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You need a kiln, long tongs, long non-asbestos gloves and a suitable size
space in an open area outside to do a surface reduction on the pieces. A
sand pit is nice but garbage cans work if you can't have a sand pit.
I have used a number of burnables over the years. Rice hulls, newspaper,
pine needles, leaves, seed pods, fine saw dust and wood chips to name a
few... My least favorite is fine saw dust. It has some explosive qualities.
I like pine needles, but some of my students do not like the texture that
the pine needles can leave on the surface of the glaze.
I think that adds to the aesthetic in some instances myself, because the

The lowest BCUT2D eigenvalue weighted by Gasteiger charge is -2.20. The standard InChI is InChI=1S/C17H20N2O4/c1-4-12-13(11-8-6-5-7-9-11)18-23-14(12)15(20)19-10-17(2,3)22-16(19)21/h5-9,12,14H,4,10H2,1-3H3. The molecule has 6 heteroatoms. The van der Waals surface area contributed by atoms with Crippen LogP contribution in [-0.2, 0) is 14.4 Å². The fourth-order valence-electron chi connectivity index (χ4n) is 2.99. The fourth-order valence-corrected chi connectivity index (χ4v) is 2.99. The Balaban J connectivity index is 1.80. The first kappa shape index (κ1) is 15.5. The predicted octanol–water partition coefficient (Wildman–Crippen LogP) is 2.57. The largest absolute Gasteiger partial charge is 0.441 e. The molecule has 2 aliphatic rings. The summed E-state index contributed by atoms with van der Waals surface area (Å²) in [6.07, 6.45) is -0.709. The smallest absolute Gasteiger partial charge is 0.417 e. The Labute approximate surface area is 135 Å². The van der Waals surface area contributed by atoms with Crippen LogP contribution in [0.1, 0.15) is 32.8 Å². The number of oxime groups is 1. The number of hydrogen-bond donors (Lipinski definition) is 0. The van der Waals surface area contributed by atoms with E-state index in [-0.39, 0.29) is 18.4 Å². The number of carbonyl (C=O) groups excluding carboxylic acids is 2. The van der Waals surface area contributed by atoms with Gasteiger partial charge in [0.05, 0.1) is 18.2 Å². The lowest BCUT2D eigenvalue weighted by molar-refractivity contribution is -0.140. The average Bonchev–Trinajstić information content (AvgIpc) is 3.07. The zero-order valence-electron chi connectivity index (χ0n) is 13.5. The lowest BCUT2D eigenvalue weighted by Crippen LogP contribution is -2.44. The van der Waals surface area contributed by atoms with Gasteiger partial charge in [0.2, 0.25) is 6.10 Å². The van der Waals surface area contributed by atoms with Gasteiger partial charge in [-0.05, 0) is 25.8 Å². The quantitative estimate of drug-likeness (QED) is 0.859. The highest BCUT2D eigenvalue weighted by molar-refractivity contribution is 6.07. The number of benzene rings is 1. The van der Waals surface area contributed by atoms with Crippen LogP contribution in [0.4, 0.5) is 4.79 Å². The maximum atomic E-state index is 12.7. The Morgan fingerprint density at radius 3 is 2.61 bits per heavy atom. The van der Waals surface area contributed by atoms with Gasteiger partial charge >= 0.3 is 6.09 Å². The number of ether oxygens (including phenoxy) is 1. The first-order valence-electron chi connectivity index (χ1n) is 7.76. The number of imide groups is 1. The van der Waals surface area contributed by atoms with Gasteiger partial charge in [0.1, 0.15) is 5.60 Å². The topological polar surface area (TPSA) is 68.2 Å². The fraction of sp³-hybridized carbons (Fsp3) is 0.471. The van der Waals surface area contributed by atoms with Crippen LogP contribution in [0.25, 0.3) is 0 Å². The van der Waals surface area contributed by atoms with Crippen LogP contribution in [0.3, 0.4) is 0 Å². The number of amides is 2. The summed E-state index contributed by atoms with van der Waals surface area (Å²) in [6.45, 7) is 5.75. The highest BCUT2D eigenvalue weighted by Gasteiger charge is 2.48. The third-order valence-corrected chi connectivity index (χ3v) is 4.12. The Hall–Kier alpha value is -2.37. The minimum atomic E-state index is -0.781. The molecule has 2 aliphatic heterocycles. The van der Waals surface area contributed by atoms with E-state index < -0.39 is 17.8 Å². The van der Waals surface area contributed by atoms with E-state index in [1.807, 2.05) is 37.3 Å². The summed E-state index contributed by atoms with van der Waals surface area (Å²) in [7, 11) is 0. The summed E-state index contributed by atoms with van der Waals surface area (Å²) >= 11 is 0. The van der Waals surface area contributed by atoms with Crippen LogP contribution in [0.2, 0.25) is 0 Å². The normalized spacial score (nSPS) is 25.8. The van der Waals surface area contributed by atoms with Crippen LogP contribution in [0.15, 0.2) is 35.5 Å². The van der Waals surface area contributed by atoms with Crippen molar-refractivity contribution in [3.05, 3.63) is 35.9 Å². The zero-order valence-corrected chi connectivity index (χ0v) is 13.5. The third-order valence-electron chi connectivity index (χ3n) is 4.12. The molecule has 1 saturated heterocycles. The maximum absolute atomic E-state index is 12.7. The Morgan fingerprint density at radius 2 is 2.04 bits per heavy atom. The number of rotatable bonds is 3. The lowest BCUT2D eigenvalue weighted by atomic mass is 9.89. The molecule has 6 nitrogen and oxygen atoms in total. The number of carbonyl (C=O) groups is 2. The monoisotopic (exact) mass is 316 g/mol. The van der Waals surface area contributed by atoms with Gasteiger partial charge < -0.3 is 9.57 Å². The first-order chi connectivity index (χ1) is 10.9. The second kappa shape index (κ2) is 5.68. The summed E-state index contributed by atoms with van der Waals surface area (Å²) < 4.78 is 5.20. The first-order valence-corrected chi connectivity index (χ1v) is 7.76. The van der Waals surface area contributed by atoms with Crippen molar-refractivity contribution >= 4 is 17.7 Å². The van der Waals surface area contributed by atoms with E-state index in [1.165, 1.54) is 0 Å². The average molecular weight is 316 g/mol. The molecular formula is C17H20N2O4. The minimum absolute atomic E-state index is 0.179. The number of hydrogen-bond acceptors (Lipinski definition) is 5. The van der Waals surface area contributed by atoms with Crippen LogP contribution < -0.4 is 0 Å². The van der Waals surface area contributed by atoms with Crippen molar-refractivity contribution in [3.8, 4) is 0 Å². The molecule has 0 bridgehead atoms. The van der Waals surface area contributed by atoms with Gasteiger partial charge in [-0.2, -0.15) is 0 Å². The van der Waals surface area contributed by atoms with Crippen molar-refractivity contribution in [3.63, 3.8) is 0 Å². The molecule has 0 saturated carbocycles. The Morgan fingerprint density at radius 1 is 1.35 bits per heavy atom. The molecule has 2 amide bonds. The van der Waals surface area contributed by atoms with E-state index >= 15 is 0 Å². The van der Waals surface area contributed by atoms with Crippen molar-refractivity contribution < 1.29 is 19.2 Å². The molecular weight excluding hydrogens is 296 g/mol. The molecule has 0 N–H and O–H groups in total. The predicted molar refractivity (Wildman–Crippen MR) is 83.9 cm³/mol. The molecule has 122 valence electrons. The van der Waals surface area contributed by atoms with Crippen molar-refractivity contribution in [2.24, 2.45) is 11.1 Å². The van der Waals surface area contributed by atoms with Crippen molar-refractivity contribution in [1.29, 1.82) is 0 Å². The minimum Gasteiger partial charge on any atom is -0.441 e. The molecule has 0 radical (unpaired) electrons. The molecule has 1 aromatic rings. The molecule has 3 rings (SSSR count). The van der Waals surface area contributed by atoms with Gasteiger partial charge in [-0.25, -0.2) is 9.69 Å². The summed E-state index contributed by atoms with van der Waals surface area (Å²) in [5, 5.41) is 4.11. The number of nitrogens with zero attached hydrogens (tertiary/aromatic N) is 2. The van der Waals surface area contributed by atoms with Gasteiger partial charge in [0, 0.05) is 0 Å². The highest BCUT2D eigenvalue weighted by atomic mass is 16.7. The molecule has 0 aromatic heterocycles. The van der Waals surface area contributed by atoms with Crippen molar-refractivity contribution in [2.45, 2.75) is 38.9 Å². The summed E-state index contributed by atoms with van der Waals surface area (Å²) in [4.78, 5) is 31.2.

burnable leaves its mark on the piece and becomes part of the piece.
The firing is done quite quickly so it is best to use a clay body which is
open so the pieces can withstand the thermal shock. A sculpture mix type
body which contains a lot of grog is a good choice but there are lots of
other clay bodies which will produce different effects.
There is so much that one could write about the subject.
There is nothing like opening up a kiln at night in the dark to see glowing
red hot pieces. It is a sight that never gets, "old" to see...It is always
a "wow" experience.
Studio One Art Center
At 02:39 PM 6/1/98 -0400, you wrote:
>> raku process is great for teaching basics and the student is intimately
>> involved in the complete process.
>I loved raku when I was in art school, but have forgotten the specifics.